38.  Instructs its President to forward this resolution to the Council, the Commission, the governments of the Member States, the President, Government and Parliament of Ukraine, the Council of Europe, the OSCE and the President, Government and Parliament of the Russian Federation.

(1) Texts adopted, P7_TA(2014)0170.
(2) Texts adopted, P7_TA(2014)0248.
(3) Texts adopted, P7_TA(2014)0457.
(4) Texts adopted, P8_TA(2014)0009.
(5) Texts adopted, P7_TA(2014)0101.


EU response to the Ebola outbreak
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European Parliament resolution of 18 September 2014 on the EU’s response to the Ebola outbreak (2014/2842(RSP))
P8_TA(2014)0026RC-B8-0107/2014

The European Parliament,

–  having regard to the ‘public health emergency of international concern’ announcement by the World Health Organisation (WHO) of 8 August 2014,

–  having regard to the WHO Ebola response roadmap of 28 August 2014,

–  having regard to the European Union Foreign Affairs Council conclusions on the Ebola crisis in West Africa of 15 August 2014,

–  having regard to the European Centre for Disease Prevention and Control’s Ebola risk assessment of 27 August 2014,

–  having regard to the ‘Statement on the Ebola outbreak’ in West Africa by the Commissioner for Health, Tonio Borg, of 8 August 2014,

–  having regard to the ‘Statement on the EU’s response to the Ebola outbreak’ by the Commissioner for Development, Andris Piebalgs, and the Commissioner for Humanitarian Aid and Crisis Response, Kristalina Georgieva, of 5 September 2014,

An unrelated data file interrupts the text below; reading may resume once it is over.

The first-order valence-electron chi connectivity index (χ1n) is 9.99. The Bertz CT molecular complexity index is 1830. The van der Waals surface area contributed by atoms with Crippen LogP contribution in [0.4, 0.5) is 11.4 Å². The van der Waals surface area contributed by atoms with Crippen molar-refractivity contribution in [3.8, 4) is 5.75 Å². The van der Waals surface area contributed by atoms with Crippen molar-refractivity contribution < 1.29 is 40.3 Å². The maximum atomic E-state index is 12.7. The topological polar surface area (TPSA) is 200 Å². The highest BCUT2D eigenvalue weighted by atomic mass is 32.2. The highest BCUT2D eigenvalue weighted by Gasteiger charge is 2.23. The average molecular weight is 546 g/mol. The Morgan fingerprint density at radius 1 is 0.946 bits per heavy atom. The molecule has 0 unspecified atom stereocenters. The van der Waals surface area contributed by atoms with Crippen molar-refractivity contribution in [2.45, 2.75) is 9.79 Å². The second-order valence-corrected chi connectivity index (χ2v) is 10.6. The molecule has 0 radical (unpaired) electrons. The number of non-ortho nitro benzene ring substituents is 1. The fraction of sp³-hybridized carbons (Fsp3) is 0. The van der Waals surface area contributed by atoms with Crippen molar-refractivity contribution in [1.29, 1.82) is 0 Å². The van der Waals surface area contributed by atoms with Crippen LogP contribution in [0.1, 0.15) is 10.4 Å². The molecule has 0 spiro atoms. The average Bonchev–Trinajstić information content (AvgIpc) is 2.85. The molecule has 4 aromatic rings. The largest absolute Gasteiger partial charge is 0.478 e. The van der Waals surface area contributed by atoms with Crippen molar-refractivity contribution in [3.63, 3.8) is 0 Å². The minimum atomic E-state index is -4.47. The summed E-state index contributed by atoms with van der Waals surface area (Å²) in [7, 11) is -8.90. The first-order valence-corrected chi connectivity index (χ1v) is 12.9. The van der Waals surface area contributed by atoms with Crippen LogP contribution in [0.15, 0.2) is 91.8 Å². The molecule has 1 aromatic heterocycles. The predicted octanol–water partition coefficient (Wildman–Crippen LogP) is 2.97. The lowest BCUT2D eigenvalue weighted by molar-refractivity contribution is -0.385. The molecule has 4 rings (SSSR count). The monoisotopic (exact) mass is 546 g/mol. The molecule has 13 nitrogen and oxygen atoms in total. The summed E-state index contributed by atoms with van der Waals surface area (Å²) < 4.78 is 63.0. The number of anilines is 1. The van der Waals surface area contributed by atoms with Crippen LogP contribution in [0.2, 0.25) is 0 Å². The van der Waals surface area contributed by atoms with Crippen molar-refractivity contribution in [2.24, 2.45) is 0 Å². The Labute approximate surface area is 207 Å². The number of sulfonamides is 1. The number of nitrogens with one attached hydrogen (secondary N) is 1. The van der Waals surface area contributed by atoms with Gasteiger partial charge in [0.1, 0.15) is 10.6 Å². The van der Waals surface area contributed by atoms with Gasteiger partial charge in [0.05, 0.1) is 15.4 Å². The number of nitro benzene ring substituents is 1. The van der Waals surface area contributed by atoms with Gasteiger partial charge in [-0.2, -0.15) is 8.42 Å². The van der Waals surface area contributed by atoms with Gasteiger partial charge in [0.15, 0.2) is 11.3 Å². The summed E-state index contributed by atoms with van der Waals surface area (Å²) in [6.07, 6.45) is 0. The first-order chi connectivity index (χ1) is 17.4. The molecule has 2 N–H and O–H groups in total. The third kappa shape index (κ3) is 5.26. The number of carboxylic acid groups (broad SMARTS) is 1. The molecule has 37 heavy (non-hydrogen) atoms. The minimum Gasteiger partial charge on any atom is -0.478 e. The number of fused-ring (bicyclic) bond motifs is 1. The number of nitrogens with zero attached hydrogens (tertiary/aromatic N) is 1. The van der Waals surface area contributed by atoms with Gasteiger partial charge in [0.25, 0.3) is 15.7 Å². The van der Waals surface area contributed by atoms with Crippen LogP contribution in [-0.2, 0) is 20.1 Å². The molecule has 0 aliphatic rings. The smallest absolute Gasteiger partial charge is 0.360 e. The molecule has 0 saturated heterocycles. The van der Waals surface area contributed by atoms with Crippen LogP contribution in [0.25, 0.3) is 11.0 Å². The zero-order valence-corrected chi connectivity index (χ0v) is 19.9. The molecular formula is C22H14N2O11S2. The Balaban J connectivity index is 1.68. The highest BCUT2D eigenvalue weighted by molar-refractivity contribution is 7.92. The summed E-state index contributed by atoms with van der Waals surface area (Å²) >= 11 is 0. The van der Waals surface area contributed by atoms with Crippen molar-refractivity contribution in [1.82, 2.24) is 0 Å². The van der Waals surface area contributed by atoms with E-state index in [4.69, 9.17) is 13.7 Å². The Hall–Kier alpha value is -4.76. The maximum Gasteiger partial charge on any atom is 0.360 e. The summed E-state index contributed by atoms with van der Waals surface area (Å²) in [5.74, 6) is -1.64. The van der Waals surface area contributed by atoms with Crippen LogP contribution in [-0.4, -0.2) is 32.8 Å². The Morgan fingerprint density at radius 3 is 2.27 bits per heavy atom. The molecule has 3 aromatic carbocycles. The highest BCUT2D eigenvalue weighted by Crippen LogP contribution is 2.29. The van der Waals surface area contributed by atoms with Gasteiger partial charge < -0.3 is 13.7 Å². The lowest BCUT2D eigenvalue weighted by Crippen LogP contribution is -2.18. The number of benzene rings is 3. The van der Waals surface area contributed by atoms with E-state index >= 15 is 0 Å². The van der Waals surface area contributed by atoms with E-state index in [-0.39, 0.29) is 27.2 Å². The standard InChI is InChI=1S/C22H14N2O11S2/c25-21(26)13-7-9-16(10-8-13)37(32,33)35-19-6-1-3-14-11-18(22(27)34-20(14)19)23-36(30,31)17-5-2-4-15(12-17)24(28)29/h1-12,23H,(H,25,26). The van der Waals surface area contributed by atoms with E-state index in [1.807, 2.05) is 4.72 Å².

–  having regard to the European Commission’s High Level Event to coordinate the response to the Ebola Outbreak in West Africa of 15 September 2014,

–  having regard to the African Union (AU) mission ‘AU Support to Ebola Outbreak in West Africa’ (ASEOWA) established on 21 August 2014,

–  having regard to the United Nations ‘Special Briefing on Ebola’ by Dr Joanne Liu, international president of Médecins Sans Frontières, of 2 September 2014,

–  having regard to the statement made by Liberia’s Defence Minister, Brownie Samukai, before the UN Security Council on the threat to his country’s existence posed by the outbreak of Ebola,

–  having regard to the UN Security Council meeting of 18 September where the Ebola crisis will top the agenda,

–  having regard to Rule 123(2) and (4) of its Rules of Procedure,

A.  whereas the Ebola Virus Disease (EVD), formerly known as Ebola haemorrhagic fever, is a severe, often fatal illness in humans;

B.  whereas since the Ebola outbreak was officially declared on 22 March 2014 in Guinea, it has reached four other countries (Liberia, Nigeria, Sierra Leone and Senegal), has affected almost 4 000 people and has caused more than 2 000 deaths, and bearing in mind that there are also unreported cases of Ebola-infected persons and deaths;

C.  whereas the epidemic is fast accelerating and spreading in the West Africa region, although a separate outbreak of the virus is also occurring in the Democratic Republic of Congo;

D.  whereas the WHO recognises that the outbreak had been underestimated and estimates that the number of patients could exceed 20 000 over the next 3 months;